-- Joe Choka (, January 23, 2004.


In a Savage 12FV W/AccuTrigger .223

What ammo is inexpensive to shoot on varmints out to say 400 yards and how does it shoot in this Savage. Consider light wind...

-- Daniel B. Sweet (, December 24, 2003.

I owned a Remington 700 VLS in 7MM-08 topped with a leupold 4.5 X 14 Tactical Scope. I couldn't resist the looks of this rifle. It shot 1/3 inch groups with Federal 140 Ballistic Tips @ 100 yds. I used this rifle to shoot pidgeons in an old rock quarry, dropped one at 675 range finder yards with a witness. Lost permission to shoot in this spot and sold the gun. I am now going to Montana to shoot Prarie Dogs. Wanted low noise, low rcoil (want to be able to watch the hits through the scope), low cost ammo and an accurate gun. I will be buying a Savage 12FV in .223 with the Accu-Trigger. I'll spend the big bucks on good glass. I'll put a Zeiss 6-24 Conquest on this and I'll have a total of about $1,000 in the gun. No custom gun is going to shoot better than a Savage. I told a friend of mine this " When other guys are showing off their expensive, pretty guns stay in the back of the room, when the move up to the shooting bench tell them to step aside". My advise to you, buy the Savage and outshoot everyone.

-- Daniel B.Sweet (, December 18, 2003.

I don't think there is a better answer than the Savage 12 or 10 series. I'm personally partial to the CZ's, Tikka's and Remington VS's (too expensive for me) because of their better craftmanship and name cache, but I'm going to be buying a Savage 12. For me, there are two main reasons:

1) The Accu-trigger is all it is said to be. Easily adjustable and tight.

2) Maybe more importantly, since I don't want to have to dump money into the gun for upgrades, is the barrel. CZ, Remington, Howa, Tikka and Winchester all only produce their 223's with a 1 in 12" twist barrel - meaning 300yd max shots and 69gr bullets (they aren't fast enough twist to stabilize the bullet). The Savage has a faster 1 in 9" twist barrel which means 55gr bullets will still shoot fine but so will the 69's. If you wanted to go after deer with it you can get Barnes Partition bullets in 69 which are WAY more suitable than the 55's. Also, if you ever want to do varmint match shooting which goes out to 600yds (for fun), you won't need a new barrel.

I want as much as I can get for my dollar and I don't think you can do better than the Savage's. Near match trigger and long range capable barrel for less than or equal to the competition.


-- Kevin (, December 02, 2003.

I am looking to purchase a long range (well in excess of 100 yards, the most yardage I can get out of it).223 target rifle. I am sold on the savage line. I am looking at the 12FV (varmint) or the 10 FP (tactical). Other than 2" in barrel length and about the same price, I am wondering what is the difference between them and which one would be more accurate at long range?

-- Carl Hodges (, November 04, 2003.

well. Sorry Oskar havent any advice for you on your question you submitted last year but am sure your shooting of a new rifle now. just woundering about a swift.220 out there too buy and if anyone could advice me on what make or model I should go for for accuracy and would I be wasting my time buying one if I were to use it for small game only. Thank you for taking time to read this. Best wishes, Mike email -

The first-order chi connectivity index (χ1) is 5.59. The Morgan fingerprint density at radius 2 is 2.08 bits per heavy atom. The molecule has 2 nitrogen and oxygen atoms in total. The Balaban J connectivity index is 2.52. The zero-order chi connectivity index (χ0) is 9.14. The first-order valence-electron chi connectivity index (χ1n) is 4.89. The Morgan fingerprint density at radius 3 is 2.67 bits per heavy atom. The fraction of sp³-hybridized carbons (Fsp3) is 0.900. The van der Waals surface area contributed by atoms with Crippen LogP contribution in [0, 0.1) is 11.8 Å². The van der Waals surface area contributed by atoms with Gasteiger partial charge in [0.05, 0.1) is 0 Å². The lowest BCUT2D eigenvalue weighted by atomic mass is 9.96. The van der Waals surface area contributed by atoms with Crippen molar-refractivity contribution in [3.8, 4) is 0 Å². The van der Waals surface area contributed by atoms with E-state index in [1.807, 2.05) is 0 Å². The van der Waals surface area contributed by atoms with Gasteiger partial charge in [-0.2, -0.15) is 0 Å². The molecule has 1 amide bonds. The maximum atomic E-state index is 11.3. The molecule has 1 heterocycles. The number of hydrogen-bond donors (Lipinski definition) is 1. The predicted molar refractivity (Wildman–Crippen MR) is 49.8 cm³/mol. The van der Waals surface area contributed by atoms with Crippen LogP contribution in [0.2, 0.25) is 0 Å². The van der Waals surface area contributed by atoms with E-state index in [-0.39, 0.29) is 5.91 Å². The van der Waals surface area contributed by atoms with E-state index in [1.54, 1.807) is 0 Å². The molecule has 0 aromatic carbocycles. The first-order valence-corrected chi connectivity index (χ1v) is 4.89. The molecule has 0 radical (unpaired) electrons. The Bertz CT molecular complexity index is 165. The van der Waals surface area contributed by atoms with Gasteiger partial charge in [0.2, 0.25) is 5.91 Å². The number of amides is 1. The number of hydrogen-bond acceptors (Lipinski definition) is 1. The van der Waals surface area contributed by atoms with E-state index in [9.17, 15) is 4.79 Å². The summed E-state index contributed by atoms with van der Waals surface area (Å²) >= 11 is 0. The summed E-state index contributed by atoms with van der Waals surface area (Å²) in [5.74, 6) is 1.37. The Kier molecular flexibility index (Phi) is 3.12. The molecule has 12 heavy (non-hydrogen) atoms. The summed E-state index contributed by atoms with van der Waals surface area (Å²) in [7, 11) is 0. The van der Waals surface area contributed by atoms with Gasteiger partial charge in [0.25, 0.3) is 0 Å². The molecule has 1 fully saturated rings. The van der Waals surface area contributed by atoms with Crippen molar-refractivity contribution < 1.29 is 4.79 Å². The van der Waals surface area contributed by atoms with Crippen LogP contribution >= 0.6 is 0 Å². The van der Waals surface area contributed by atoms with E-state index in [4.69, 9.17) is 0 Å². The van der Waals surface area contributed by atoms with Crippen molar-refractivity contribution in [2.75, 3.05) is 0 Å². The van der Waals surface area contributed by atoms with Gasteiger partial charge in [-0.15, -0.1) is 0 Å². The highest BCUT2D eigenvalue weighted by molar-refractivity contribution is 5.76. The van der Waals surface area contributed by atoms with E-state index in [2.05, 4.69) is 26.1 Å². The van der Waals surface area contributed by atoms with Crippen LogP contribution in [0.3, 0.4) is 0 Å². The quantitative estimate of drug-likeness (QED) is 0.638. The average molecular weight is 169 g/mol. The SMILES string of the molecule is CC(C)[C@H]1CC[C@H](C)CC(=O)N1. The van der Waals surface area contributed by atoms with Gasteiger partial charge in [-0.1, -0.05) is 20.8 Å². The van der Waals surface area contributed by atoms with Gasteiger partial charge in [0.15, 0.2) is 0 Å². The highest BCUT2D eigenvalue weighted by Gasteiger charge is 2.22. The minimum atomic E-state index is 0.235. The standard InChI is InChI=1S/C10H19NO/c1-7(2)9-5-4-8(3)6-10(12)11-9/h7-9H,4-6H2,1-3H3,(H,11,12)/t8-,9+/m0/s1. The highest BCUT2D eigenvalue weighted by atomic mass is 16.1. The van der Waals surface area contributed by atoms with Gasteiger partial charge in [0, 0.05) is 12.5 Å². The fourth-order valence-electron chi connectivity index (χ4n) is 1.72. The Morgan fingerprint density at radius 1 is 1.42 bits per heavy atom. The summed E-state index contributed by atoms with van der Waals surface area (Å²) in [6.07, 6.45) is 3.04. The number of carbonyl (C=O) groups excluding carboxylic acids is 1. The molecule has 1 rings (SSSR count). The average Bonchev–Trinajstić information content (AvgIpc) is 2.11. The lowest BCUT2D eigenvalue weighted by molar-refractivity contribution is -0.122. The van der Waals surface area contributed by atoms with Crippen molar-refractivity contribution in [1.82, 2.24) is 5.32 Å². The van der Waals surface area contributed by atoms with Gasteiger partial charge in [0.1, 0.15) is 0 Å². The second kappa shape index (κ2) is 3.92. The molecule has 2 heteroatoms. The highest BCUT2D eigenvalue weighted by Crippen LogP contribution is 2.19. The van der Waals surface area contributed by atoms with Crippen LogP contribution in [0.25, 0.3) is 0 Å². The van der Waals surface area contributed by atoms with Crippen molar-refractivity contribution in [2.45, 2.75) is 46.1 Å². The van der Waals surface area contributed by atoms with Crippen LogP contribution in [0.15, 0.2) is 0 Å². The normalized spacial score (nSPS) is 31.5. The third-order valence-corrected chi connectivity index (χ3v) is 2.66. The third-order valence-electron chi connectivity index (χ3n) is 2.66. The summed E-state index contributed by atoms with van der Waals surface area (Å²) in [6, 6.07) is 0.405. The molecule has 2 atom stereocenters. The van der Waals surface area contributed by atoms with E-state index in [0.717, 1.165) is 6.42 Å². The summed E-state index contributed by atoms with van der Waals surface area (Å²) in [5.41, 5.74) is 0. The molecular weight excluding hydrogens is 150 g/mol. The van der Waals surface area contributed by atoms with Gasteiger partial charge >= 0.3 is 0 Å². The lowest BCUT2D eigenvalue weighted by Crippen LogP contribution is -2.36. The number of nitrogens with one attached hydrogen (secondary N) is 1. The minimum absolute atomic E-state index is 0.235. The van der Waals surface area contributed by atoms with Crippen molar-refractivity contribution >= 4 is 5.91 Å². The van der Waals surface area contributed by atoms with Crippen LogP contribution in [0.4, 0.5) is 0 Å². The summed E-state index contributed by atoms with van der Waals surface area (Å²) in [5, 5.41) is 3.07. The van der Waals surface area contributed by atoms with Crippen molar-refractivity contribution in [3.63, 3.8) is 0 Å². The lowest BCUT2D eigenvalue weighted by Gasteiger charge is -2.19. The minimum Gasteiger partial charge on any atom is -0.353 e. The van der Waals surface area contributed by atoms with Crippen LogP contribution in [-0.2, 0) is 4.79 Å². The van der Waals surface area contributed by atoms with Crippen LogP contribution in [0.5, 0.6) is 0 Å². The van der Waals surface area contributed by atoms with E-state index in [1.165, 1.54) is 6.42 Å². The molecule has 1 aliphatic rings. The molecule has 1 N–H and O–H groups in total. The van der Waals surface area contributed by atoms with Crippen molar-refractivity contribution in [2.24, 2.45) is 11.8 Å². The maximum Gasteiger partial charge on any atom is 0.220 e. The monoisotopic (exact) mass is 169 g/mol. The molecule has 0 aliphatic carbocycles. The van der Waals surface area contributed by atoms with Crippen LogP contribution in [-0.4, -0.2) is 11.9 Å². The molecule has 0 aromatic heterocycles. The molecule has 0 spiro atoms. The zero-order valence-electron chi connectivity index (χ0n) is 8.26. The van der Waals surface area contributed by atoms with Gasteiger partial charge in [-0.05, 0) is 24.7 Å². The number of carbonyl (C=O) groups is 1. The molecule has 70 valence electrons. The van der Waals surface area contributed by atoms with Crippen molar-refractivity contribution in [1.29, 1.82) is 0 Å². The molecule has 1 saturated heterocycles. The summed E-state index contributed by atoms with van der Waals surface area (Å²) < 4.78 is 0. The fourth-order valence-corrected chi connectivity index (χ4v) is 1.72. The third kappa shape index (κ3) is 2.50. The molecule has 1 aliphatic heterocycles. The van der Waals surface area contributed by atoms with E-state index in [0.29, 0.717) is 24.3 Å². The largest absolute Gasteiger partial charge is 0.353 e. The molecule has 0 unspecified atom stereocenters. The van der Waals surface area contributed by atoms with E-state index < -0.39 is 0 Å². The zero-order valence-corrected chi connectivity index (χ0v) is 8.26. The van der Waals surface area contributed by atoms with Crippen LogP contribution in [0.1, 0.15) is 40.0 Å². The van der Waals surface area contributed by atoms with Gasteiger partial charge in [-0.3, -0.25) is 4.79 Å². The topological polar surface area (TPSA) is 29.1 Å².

-- Michael Morrissey (, November 04, 2003.

Hey Guys! I'm a diehard riflemen and varmint hunter. I owned two Remington 700 vs models in 243cal. Both were total tack drivers! However, they will run you over 600 dollers. The best all around buy for accuraccy reliability and quality; I would have to give to Savage, Howa, and Tikka. These rifles got it all for around $550 and under. Savages 112BVSS in 223, 22-250, or 243 are gaining alot of praise from var- mint hunters. I couldn't agree more! I just bought a Howa 1500 light- ning in 243. It really has a great feel, cool looks and sweet action. Very accurate! and only a standard barrel too! I'm thinking of getting the varmint model in stainless/synthetic in 22-250. Tikka has a great reputation for accuraccy, and an awsome action to boot. Great looking rifle as well. As for varmint calibers; The 223 and 22-250 are excellent, except for windy conditions! Those 22cal bullets just don't have the weight to buck the wind. I have found the 243 to be best and most versitile varmint round yet. It can pump a 55gr ballistic tip over 4,000 fps accurately, and you can go all the way up to a 115 gr Barns original bullet for bigger game. It's all preference anyway! Just for kicks I bought an N.E.F survivor single shot in 223. It has a black pistol grip stock, removable front and both have storage compartments. It has a 22in bull barrel, DEADLY accurate! sells for about $275. Later! Brian

-- B, Hale ((, October 31, 2003.

I recently gained access to a 300 acre horse farm where the land owner was having coyote/varmint problems. Prior to that, I only hunted Deer in my home state. I immediately started to research good .223 varmint/target rifles (cheap/re-loadable ammo). I went to both the internet and my trusted gun shop for advice. As I own a Savage Model 111 in 7mm-08 (and have kept my freezer full of venison with this extremely accurate and equally ugly synthetic stock rifle), I was hell-bent on getting another Savage. Who can argue with inexpensive accuracy!!

When I went into the gun shop with all my Savage specifications, the same guy who properly advized me on the Savage 111, started in on the CZ 527. First thing I thought was that there was almost a couple hundred dollar difference out the door. And, as a family man, not cheap, but maybe frugal, I was sold on Savage.